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Journal of Environmental Quality Abstract - Special Sections: Environmental Standards for Agricultural Watersheds

Physical and Ecological Thresholds for Deposited Sediments in Streams in Agricultural Landscapes


This article in JEQ

  1. Vol. 41 No. 1, p. 31-40
    Received: June 2, 2010
    Accepted: Aug 26, 2011

    * Corresponding author(s): glenn.benoy@ec.gc.ca
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  1. Glenn A. Benoy *a,
  2. Andrew B. Sutherlandb,
  3. Joseph M. Culpb and
  4. Robert B. Bruac
  1. a Environment Canada and Agriculture and Agri-Food Canada, Potato Research Centre, 850 Lincoln Rd., P.O. Box 20280, Fredericton, NB, E3B 4Z7, Canada
    b Environment Canada at the Canadian Rivers Institute and the Dep. of Biology, Univ. of New Brunswick, 10 Bailey Dr., P.O. Box 4400, Fredericton, NB, E3B 5A3, Canada
    c Environment Canada, National Hydrology Research Centre, 11 Innovation Blvd., Saskatoon, SK, S7N 3H5, Canada. Assigned to Associate Editor Patricia Chambers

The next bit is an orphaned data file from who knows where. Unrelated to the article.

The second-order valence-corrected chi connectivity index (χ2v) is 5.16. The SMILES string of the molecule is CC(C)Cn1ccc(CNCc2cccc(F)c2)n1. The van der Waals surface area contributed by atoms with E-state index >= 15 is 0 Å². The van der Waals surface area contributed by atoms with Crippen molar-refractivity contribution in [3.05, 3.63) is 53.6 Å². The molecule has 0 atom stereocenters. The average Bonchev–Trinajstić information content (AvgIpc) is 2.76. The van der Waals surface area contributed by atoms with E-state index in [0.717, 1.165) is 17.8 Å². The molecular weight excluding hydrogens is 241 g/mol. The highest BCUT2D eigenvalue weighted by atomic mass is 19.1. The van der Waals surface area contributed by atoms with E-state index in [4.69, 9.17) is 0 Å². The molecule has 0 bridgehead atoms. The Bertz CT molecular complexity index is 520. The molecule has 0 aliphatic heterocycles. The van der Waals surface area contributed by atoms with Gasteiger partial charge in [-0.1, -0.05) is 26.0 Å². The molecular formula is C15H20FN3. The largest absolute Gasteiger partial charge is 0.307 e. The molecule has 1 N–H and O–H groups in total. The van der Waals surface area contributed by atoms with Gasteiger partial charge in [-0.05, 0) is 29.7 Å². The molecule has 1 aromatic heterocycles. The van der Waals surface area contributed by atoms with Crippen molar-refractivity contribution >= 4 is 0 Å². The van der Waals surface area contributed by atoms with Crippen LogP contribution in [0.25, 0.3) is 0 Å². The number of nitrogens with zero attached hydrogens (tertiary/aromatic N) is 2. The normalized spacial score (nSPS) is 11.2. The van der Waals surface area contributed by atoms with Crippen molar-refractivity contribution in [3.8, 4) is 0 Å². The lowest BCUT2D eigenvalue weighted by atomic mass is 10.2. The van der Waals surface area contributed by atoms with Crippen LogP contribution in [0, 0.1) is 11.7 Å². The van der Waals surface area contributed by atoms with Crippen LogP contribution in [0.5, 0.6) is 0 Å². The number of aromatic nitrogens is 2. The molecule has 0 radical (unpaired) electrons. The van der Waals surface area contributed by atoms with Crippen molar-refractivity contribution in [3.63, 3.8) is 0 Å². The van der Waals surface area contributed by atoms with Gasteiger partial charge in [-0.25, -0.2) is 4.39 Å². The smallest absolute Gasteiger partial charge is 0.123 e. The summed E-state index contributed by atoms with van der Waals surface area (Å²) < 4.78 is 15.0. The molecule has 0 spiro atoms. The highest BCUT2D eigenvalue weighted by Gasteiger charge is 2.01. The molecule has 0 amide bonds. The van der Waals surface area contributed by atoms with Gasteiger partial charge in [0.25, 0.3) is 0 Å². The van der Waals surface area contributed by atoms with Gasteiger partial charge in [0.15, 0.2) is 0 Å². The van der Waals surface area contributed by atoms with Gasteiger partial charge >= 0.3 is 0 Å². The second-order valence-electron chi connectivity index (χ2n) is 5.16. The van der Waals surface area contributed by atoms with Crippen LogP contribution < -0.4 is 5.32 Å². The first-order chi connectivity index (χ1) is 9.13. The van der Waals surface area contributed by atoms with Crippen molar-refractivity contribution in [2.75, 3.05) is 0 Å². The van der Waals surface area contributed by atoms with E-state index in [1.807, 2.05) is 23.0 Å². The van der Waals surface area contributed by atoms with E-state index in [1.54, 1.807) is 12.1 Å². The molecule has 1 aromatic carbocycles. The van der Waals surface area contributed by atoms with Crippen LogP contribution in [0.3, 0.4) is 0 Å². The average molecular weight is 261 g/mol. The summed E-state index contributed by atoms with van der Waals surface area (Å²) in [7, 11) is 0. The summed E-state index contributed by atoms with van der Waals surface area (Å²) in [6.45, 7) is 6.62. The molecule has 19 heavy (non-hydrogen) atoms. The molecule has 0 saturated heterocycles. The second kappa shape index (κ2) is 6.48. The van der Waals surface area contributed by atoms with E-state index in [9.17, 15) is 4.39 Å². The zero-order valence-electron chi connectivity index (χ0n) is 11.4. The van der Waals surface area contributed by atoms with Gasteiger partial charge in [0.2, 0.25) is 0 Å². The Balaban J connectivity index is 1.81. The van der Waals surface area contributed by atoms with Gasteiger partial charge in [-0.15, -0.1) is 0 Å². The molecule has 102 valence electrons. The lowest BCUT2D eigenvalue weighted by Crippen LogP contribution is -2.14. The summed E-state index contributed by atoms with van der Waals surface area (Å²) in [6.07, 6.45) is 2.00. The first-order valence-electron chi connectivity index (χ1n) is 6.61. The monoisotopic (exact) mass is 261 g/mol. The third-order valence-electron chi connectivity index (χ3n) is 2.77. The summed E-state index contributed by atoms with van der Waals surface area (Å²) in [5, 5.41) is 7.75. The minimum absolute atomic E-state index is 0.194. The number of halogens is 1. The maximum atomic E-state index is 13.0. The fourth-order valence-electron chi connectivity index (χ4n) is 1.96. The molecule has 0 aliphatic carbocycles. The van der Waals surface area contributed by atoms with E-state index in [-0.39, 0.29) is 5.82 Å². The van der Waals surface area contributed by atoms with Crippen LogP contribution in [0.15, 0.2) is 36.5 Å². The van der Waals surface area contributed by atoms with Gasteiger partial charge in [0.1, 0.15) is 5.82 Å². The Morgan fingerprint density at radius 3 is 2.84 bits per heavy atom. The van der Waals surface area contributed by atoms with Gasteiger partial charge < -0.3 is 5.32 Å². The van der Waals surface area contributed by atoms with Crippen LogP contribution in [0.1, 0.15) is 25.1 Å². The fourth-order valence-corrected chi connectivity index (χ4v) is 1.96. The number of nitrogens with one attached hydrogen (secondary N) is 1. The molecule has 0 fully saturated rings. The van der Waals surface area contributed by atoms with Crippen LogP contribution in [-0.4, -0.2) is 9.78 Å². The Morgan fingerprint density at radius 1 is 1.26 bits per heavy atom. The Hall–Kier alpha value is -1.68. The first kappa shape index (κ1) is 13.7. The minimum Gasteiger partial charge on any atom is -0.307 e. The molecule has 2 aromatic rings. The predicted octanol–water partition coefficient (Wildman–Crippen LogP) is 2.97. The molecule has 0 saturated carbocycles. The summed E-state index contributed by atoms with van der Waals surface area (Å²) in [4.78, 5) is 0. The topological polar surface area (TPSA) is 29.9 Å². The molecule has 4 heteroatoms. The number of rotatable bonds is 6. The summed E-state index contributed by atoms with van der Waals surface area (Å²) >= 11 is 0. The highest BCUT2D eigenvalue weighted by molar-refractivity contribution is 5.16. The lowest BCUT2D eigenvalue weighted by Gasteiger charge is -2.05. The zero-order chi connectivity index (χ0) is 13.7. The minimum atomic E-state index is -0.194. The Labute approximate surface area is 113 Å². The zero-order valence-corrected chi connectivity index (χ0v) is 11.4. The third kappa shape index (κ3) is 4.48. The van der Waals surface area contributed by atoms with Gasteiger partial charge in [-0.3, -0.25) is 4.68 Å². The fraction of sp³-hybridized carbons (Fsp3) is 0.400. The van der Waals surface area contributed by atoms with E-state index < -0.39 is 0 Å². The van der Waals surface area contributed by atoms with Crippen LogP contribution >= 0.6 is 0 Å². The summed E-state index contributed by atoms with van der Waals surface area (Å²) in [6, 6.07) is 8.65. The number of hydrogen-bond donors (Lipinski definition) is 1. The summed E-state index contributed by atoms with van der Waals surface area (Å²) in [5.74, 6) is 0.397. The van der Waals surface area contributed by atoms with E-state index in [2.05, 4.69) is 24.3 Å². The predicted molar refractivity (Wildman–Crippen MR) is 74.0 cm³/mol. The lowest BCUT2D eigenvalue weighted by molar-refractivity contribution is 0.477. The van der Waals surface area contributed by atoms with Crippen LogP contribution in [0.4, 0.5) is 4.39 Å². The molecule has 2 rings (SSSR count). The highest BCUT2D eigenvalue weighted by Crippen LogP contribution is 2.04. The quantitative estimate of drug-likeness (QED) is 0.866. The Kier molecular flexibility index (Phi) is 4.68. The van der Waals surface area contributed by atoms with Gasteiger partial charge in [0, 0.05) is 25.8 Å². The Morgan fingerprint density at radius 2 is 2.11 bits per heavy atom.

Excessive sedimentation in streams and rivers remains a pervasive problem for the protection of aquatic habitat and the sustainability of aquatic communities. Whereas water quality criteria have been determined for suspended sediments in many jurisdictions across North America, comparably little has been done for deposited (also known as bedded) sediments. Through Canada's National Agri-Environmental Standards Initiative, assessment techniques and analytical tools were developed for estimating environmental thresholds for deposited sediments in agricultural watersheds in New Brunswick (NB) and Prince Edward Island (PEI) in the Atlantic Maritimes of Canada. Physical thresholds were developed through assessment of geomorphic metrics, which were then analyzed using y-intercept and 25th percentile approaches. For NB, there was strong agreement in physical thresholds for both analytical approaches (e.g., percent fines <2 mm were 7.5 for y-intercept and 6.9 for 25th percentile approaches). In contrast, physical thresholds for PEI differed considerably between approaches (e.g., percent fines <2 mm were 6.1 for y-intercept and 19.6 for 25th percentile approaches), likely due to a narrower range in agricultural land cover. Cross-calibration of our provisional physical thresholds for NB with ecological (i.e., benthic macroinvertebrate) assessments show that ecological thresholds, calculated as change-points in relationships between Ephemeroptera-Plecoptera-Trichoptera relative abundance or Modified Family Biotic Index and geomorphic criteria, were more liberal than physical thresholds. These results suggest that provisional thresholds developed using geomorphic criteria should demarcate change from the least disturbed condition and reduce the risk of sedimentation degrading benthic ecosystems.

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